Disclaimer: The views and opinions expressed in this article are those of the guest author and not necessarily of Live Action or Live Action News.
During its campaign to repeal the Eighth Amendment in 2018, the government adopted a number of restrictions on the proposed new abortion regime in order to reassure the public, and many Ministers including then-Tánaiste Simon Coveney, that the Irish abortion system would not be a free for all. One of the key measures they announced was the three-day reflection period between an initial consultation with a GP and the carrying out of an abortion, which was designed to allow women the time and space to reflect on their decision.
Recent media reports have suggested that the long-delayed review of the 2018 abortion legislation will recommend that the three-day reflection period for women should be abolished.
We need to think very carefully about what such a move would say about our society, and what it says to Irish women.
In every walk of life we accept that adults have a right to change their minds. Decisions made in haste or while upset can often seem like mistakes, on reflection and with a cool head.
This is reflected right through Irish law in all kinds of ways.
When we shop online, we have a 14-day period to change our mind and return the goods we bought. For many financial agreements, such as opening a bank account or applying for a credit card, we have a legal right to change our minds within 10 to 14 days.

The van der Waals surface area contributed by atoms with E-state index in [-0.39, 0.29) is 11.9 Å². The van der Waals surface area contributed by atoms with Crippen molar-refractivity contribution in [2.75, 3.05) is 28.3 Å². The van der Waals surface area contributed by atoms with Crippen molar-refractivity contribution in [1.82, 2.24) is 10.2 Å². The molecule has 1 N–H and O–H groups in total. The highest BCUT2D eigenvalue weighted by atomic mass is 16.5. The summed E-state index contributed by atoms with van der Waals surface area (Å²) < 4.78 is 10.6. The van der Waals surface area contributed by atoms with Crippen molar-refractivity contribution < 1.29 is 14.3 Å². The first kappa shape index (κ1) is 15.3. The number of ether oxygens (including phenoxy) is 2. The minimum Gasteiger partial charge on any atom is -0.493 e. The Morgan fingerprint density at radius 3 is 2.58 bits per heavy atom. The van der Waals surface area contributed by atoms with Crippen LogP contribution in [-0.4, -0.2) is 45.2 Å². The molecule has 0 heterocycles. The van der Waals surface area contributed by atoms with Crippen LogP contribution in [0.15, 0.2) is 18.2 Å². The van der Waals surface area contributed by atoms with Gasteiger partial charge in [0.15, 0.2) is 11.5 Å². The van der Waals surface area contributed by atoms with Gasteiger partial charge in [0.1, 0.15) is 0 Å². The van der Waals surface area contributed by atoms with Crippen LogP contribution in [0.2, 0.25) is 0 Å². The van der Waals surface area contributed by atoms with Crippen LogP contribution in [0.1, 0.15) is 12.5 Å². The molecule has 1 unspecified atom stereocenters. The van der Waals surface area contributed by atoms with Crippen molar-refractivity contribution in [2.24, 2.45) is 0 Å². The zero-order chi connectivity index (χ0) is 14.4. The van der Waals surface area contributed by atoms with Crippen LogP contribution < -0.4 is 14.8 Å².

The same pattern is seen in medicine, where patients are never expected to make decisions on the spot.
From routine daily issues such as dental fillings, to laser eye surgery, to more serious matters like elective surgery, there is often a time lag between an initial consultation and a procedure ultimately being carried out. Even the most minor procedures, such as the removal of warts or skin lesions, are almost never performed at a first consultation with a GP.
This may not be written into law, but it is a simple fact of life, and we don’t see it as any kind of injustice.
Which brings us to the great question:
If we have waiting periods for cataracts, and skin lesions, why should we not have a waiting period for abortions?
In the 2018 legislation, an abortion is defined as “a procedure to end the life of the foetus”. It is the only legal medical procedure in Ireland the sole aim of which is to end human life. This ought to place it apart from all other procedures, and justify a far greater threshold in terms of reflecting on it before it is carried out.
But the sad fact is that, to pro-abortion groups and political parties, an unborn child isn’t a human life – it’s just a “clump of cells”, with no more significance than warts or skin lesions. But this isn’t how real people view a pregnancy. What pregnant woman has ever told their friends and family that they’re carrying a “foetus” or a “clump of cells”?
The Medical Council recognises the importance that consent to any medical treatment should be freely given after being given the fullest consideration.
They produce ethical guidelines which apply to all doctors in relation to all medical treatments, no matter how serious or minor. The guidelines state that “consent is not a one-off event. It involves a continuing dialogue” between a doctor and their patient. It also mandates doctors to “give the patient enough time before the treatment to consider their options” and that they should “not usually seek consent from a patient when they are stressed, sedated or in pain, and, therefore, less able to make a calm and reasoned decision.”